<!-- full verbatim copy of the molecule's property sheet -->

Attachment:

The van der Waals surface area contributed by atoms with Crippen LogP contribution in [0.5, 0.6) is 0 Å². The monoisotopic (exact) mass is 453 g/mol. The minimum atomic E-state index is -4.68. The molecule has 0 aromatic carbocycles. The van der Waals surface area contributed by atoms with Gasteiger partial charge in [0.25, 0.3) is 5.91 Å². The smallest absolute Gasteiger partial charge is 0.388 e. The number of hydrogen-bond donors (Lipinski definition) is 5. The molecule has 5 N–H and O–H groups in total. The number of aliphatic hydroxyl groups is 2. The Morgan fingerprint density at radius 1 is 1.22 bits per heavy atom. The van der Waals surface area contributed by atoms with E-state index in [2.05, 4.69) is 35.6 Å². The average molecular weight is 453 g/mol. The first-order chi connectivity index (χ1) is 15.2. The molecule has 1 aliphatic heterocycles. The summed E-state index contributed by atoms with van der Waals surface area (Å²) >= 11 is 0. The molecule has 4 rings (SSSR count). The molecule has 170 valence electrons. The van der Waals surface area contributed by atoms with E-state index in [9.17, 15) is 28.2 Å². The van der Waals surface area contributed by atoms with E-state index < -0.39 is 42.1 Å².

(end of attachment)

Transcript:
The van der Waals surface area contributed by atoms with Crippen LogP contribution in [0.5, 0.6) is 0 Å². The monoisotopic (exact) mass is 453 g/mol. The minimum atomic E-state index is -4.68. The molecule has 0 aromatic carbocycles. The van der Waals surface area contributed by atoms with Gasteiger partial charge in [0.25, 0.3) is 5.91 Å². The smallest absolute Gasteiger partial charge is 0.388 e. The number of hydrogen-bond donors (Lipinski definition) is 5. The molecule has 5 N–H and O–H groups in total. The number of aliphatic hydroxyl groups is 2. The Morgan fingerprint density at radius 1 is 1.22 bits per heavy atom. The van der Waals surface area contributed by atoms with E-state index in [2.05, 4.69) is 35.6 Å². The average molecular weight is 453 g/mol. The first-order chi connectivity index (χ1) is 15.2. The molecule has 1 aliphatic heterocycles. The summed E-state index contributed by atoms with van der Waals surface area (Å²) >= 11 is 0. The molecule has 4 rings (SSSR count). The molecule has 170 valence electrons. The van der Waals surface area contributed by atoms with E-state index in [9.17, 15) is 28.2 Å². The van der Waals surface area contributed by atoms with E-state index < -0.39 is 42.1 Å².